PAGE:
Lewis Carol once wrote a poem called “Jabberwocky” just to prove he could write something that was completely nonsensical. That poem set the tone of “Through the Looking Glass,” the sequel to “Alice’s Adventures in Wonderland.
If you’ve never read it, the basic takeaway is that we should be wary of damn near everything you’ve never heard of. Between Jabberwocks, Jubjub birds, and Bandersnatches, you just couldn’t let your guard down when touring The Land of Wonder.
Roald Dahl, the mind behind The Fantastic Mr. Fox and Charlie and the Chocolate factory, also gave us nonsensical creatures to be afraid of. Hornsnozzlers, Whangdoodles, and Snozzwangers were just a few of the ferocious beasts that used to hunt and eat the Loompaland natives. As terrible as the work conditions must’ve been in that factory of pedicide, the Oompa Loompas had their hands full of murderous encounters in their homeland.
Literature is filled with ruinous creatures with wacky names. Nosferatu the balding vampire, Cthulhu the squid mouthed sky god, Kappa the perverted homicidal turtle monster—they might have funny names, but they should be feared for the mythos that surround them. I however admire them.
I guess I shouldn’t say I admire them as much as I should say I admire their creators. Writers, story tellers, yarn spinners, and liars have contributed some of the most fascinating and fantastical beasts that literature has ever contained. It’s amazing to say the least. The idea that writers can create worlds and beings so memorable is why I wanted to do this–it’s why I wanted to write.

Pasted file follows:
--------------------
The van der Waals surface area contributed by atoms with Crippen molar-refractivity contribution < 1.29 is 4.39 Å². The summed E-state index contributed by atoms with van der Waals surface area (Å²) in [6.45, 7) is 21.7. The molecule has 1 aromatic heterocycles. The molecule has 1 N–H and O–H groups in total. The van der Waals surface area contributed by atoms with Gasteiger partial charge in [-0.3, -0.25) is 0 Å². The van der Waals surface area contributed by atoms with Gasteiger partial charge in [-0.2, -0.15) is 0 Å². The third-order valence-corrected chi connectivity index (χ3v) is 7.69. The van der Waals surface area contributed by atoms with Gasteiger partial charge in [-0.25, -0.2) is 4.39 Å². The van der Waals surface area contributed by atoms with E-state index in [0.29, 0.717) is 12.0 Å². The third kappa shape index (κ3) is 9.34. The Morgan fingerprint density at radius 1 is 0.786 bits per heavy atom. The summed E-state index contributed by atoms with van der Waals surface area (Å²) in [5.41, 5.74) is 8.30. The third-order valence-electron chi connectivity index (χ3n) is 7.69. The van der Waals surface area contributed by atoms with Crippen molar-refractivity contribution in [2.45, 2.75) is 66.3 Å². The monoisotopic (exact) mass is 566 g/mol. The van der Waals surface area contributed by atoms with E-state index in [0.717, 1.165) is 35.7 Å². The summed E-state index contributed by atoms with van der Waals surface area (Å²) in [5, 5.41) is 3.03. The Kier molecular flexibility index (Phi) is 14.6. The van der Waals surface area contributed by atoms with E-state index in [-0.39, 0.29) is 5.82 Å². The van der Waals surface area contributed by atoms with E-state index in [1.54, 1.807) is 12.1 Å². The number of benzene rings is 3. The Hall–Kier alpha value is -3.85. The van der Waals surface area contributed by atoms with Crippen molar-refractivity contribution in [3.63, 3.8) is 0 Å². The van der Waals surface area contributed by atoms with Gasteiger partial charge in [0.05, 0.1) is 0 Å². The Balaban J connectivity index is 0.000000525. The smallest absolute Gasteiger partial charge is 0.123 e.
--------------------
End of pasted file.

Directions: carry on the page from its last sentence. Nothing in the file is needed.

I’m a fan of words, as nerdy as that is to admit, but I’m an absolute whore-ass-groupie when it comes to an unfathomably detailed creation. I just love it. There is a big difference between “the creature looked and sounded like a big dog,” and “the prodigious horror bared jagged black teeth at me as it’s deep barks echoed through the corridor.” News flash, one of those quotes made me horny, the other gave me an inverted penis. Take a guess at which did which.
Every time I hear about a story of Fantastic Beasts, I’m always anxious to learn more about them and to figure out How to Find Them (Ba Dum Ting). It’s what I live for. It’s one of my biggest motivators to finishing up my first book. I want someone to pick it up, read it, and then write me a letter about the tremendous orgasm they had during the last sentence. That’s why I do this. Words are sexy, details are erotic, but good stories require a cigarette and a baby wipe at the end.
Now how do I shoehorn in a warning about the dreaded colloquy epicure I’m going to transform into when you guys leave me some tasty comments at the bottom of this blog?
“I don’t conjure ideas. My thoughts have a consciousness all of their own. I simply wait for them to approach me on their own volition.” — Jae Davis (when he’s being a pretentious bastard)